6 Historic Venues That Make for Great Meetings

Schedule your event at one of these historic Ohio destinations steeped in history for experiences that are authentic, educational and memorable.

Warren G. Harding Presidential Library & Museum interior (photo by Sam Kendall)

Warren G. Harding Presidential Sites, Marion
The newest addition to Marion’s Warren G. Harding Presidential Sites offers a distinguished atmosphere in which to hold your gathering. The Warren G. Harding Presidential Library & Museum’s meeting room can seat approximately 90 people and has a window-lined wall looking out at the home where the former president resided for 30 years. Guided tours of the Harding home can be arranged for your group, and the museum houses an extensive collection of artifacts from the president and first lady’s lives. 380 Mount Vernon Ave., Marion 43302, 800/600-6894, hardingpresidentialsites.org

Campus Martius Museum, Marietta
Located on the site of the stockade where the Northwest Territory’s settlers lived, this museum preserves the stories and artifacts of those pioneers, including the home of Rufus Putnam, who led the settlement. The home, which is housed within an enclosed pavilion, can be seen during guided tours, and the original 1787 Ohio Company Land Office is also on the museum’s grounds. Host a gathering in the great hall, which can hold 80 to 100 people, or in the museum’s meeting hall, which can hold about 50 people. 601 Second St., Marietta 45750, 740/373-3750, mariettamuseums.org/campus-martius

Kelton House Museum interior (photo by Nichole Bergman)Kelton House Museum & Garden, Columbus
Built by abolitionist Fernando Kelton in 1852, this Romanesque-style Columbus home served as a station on the Underground Railroad and provided a haven for freedom seekers. The site has several meeting spaces and boasts Victorian-era ornamentation as well as some of the home’s original furnishings. Rentable rooms that seat 40 to 50 people include the carriage house and the cellar. There are also exterior spaces on the grounds that can seat 80 or more. Group tours of the home are available. 586 E. Town St., Columbus 43215, 614/464-2022, keltonhouse.com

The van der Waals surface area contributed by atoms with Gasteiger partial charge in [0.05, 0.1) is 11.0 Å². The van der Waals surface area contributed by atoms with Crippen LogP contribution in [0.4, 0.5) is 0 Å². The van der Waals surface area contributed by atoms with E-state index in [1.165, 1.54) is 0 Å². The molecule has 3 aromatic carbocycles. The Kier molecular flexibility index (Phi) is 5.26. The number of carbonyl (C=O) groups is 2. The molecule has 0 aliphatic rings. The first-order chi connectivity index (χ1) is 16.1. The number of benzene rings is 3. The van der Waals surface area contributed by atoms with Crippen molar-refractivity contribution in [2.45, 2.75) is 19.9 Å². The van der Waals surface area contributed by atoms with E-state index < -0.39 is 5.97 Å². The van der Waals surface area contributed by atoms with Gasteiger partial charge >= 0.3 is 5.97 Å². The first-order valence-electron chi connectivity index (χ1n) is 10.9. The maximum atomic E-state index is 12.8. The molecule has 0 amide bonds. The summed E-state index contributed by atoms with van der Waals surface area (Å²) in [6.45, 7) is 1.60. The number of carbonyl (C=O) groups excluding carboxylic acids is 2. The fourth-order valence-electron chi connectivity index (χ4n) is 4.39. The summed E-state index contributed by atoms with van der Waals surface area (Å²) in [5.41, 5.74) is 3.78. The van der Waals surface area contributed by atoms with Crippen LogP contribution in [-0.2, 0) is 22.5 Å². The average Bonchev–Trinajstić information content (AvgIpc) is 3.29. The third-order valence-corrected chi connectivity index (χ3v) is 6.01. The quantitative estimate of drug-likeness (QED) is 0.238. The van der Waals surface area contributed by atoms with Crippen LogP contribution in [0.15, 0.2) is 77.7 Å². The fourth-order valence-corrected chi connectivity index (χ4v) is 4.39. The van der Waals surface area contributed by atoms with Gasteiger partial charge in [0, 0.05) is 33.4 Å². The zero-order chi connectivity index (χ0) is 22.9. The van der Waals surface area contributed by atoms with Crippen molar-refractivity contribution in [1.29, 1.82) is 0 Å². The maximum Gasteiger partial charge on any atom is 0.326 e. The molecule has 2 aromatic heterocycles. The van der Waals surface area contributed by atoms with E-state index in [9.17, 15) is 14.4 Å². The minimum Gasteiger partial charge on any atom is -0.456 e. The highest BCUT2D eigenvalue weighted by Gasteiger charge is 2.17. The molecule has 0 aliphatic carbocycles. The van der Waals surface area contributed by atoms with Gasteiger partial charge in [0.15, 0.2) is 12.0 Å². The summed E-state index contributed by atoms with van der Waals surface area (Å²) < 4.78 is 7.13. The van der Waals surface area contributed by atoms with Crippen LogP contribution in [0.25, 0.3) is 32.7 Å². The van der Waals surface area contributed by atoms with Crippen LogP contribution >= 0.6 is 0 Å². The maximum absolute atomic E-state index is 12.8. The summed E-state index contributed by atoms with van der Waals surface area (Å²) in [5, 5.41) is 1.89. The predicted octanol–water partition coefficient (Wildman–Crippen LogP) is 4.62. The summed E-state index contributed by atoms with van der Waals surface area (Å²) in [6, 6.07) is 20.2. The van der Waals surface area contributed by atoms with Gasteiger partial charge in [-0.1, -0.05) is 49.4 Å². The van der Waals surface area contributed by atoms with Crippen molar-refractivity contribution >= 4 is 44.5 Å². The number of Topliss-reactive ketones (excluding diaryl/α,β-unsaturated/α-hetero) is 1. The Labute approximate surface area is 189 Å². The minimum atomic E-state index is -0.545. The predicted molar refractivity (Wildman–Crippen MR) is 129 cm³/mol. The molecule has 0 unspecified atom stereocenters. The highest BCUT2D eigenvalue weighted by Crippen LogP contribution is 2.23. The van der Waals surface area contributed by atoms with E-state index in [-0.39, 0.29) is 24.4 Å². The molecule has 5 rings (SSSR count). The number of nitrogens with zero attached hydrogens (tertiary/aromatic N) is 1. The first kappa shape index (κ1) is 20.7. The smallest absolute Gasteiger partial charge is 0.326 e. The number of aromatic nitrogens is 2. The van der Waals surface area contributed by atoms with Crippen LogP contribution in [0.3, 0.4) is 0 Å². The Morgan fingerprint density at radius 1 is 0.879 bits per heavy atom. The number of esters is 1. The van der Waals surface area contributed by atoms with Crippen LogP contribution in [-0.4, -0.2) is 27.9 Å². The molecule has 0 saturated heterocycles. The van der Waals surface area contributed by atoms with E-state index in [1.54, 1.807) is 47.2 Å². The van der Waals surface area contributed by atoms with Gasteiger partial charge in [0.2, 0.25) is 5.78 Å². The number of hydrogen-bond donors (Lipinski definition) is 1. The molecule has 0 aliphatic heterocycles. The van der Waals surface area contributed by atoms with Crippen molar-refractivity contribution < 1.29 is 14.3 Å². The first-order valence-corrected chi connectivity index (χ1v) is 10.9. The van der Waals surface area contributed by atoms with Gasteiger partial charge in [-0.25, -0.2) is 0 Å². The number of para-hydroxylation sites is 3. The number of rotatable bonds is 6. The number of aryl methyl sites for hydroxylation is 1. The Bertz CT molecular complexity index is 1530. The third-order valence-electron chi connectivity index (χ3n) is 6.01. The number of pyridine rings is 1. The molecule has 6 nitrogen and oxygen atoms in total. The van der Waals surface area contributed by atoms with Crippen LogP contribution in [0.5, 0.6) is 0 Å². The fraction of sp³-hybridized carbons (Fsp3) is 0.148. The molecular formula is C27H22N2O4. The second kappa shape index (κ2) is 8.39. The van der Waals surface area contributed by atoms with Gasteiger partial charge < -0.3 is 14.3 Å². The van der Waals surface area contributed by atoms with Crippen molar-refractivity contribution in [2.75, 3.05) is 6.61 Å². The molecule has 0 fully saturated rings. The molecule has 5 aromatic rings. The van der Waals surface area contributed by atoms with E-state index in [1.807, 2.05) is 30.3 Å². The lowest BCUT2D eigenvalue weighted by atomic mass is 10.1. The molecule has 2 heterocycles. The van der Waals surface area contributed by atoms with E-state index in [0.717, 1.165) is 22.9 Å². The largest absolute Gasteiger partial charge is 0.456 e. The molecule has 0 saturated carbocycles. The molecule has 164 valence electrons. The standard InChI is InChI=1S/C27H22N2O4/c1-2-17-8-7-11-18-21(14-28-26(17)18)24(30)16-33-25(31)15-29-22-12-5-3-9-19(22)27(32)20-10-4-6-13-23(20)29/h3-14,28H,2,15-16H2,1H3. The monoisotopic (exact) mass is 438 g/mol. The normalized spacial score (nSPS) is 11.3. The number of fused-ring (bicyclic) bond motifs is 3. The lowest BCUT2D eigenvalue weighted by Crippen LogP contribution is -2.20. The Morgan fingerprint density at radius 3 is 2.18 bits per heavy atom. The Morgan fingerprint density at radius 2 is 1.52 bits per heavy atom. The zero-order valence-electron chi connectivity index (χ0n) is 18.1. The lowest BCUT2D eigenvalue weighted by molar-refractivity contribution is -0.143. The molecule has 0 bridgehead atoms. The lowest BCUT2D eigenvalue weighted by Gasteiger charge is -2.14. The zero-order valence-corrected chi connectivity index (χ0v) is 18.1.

Historic Zoar Village, Zoar
Founded in 1817, Historic Zoar Village preserves the history of a self-sustaining commune with 14 museum buildings. One such structure is the 1868 schoolhouse (one of three that existed in the village), which offers two 75-person meeting rooms between its two floors. The first floor is also equipped with a small kitchen. Upon request, groups can explore the 19th-century village by way of guided tours, trade demonstrations, museum exhibits and a visit to the community’s 2-acre historic garden. 198 Main St., Zoar 44697, 330/874-3211, historiczoarvillage.com

Rutherford B. Hayes Presidential Library & Museums, Fremont
This 25-acre estate and arboretum provides a picturesque backdrop for meetings. The two rooms available for rent — a smaller conference room and a larger auditorium — can seat approximately 15 and 110 people, respectively. Along with the former president’s 31-room home, this historic site has a collection of presidential memorabilia that includes a signed document from nearly every U.S. president, the original White House gates and a pair of President Abraham Lincoln’s slippers. Tours of the home, museum and grounds are customizable to fit a group’s needs. Spiegel Grove, Fremont 43420, 419/332-2081, rbhayes.org

Carillon Historical Park, Dayton
Home to 35 buildings and structures, including its namesake 151-foot-tall bell tower and an exhibition hall that displays the Wright brothers’ 1905 Wright Flyer III, this museum campus offers a treasure trove of Dayton history. There are three rentable rooms that can accommodate groups of 20 to 40, while the Eichelberger Pavilion can host gatherings of up to 500. There are opportunities for guided or self-guided tours of the museums and grounds and a visit to the on-site Carillon Brewing Co., which offers authentically prepared 1850s-era food and drink. 1000 Carillon Blvd., Dayton 45409, 937/293-2841, daytonhistory.org